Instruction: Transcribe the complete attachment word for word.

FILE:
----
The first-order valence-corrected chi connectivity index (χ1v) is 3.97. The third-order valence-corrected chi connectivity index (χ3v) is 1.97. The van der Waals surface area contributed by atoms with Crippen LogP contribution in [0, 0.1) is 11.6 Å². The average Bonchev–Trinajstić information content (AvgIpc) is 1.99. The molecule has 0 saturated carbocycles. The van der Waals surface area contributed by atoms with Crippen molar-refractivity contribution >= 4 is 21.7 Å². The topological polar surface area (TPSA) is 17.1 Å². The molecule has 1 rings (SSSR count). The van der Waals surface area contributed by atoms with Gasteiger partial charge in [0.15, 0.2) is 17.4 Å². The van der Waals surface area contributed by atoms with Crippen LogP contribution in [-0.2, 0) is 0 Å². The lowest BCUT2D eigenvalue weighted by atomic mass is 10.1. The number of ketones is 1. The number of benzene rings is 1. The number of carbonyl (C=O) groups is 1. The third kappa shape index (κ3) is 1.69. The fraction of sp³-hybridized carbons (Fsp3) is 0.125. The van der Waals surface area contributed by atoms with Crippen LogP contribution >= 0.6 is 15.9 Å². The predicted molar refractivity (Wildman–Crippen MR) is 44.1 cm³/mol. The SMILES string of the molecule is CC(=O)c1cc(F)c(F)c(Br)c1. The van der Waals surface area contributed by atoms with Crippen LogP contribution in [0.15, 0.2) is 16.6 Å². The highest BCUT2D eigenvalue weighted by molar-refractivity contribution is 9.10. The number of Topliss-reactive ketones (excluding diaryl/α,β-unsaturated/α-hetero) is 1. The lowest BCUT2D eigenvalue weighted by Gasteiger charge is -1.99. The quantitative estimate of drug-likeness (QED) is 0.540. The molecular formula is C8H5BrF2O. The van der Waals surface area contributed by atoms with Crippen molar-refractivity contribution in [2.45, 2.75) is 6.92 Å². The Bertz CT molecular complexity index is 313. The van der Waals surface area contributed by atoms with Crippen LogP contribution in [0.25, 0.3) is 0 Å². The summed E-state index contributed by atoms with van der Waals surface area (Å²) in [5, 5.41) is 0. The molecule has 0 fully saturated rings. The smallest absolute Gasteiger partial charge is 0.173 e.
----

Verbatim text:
The first-order valence-corrected chi connectivity index (χ1v) is 3.97. The third-order valence-corrected chi connectivity index (χ3v) is 1.97. The van der Waals surface area contributed by atoms with Crippen LogP contribution in [0, 0.1) is 11.6 Å². The average Bonchev–Trinajstić information content (AvgIpc) is 1.99. The molecule has 0 saturated carbocycles. The van der Waals surface area contributed by atoms with Crippen molar-refractivity contribution >= 4 is 21.7 Å². The topological polar surface area (TPSA) is 17.1 Å². The molecule has 1 rings (SSSR count). The van der Waals surface area contributed by atoms with Gasteiger partial charge in [0.15, 0.2) is 17.4 Å². The van der Waals surface area contributed by atoms with Crippen LogP contribution in [-0.2, 0) is 0 Å². The lowest BCUT2D eigenvalue weighted by atomic mass is 10.1. The number of ketones is 1. The number of benzene rings is 1. The number of carbonyl (C=O) groups is 1. The third kappa shape index (κ3) is 1.69. The fraction of sp³-hybridized carbons (Fsp3) is 0.125. The van der Waals surface area contributed by atoms with Crippen LogP contribution >= 0.6 is 15.9 Å². The predicted molar refractivity (Wildman–Crippen MR) is 44.1 cm³/mol. The SMILES string of the molecule is CC(=O)c1cc(F)c(F)c(Br)c1. The van der Waals surface area contributed by atoms with Crippen LogP contribution in [0.15, 0.2) is 16.6 Å². The highest BCUT2D eigenvalue weighted by molar-refractivity contribution is 9.10. The number of Topliss-reactive ketones (excluding diaryl/α,β-unsaturated/α-hetero) is 1. The lowest BCUT2D eigenvalue weighted by Gasteiger charge is -1.99. The quantitative estimate of drug-likeness (QED) is 0.540. The molecular formula is C8H5BrF2O. The van der Waals surface area contributed by atoms with Crippen molar-refractivity contribution in [2.45, 2.75) is 6.92 Å². The Bertz CT molecular complexity index is 313. The van der Waals surface area contributed by atoms with Crippen LogP contribution in [0.25, 0.3) is 0 Å². The summed E-state index contributed by atoms with van der Waals surface area (Å²) in [5, 5.41) is 0. The molecule has 0 fully saturated rings. The smallest absolute Gasteiger partial charge is 0.173 e.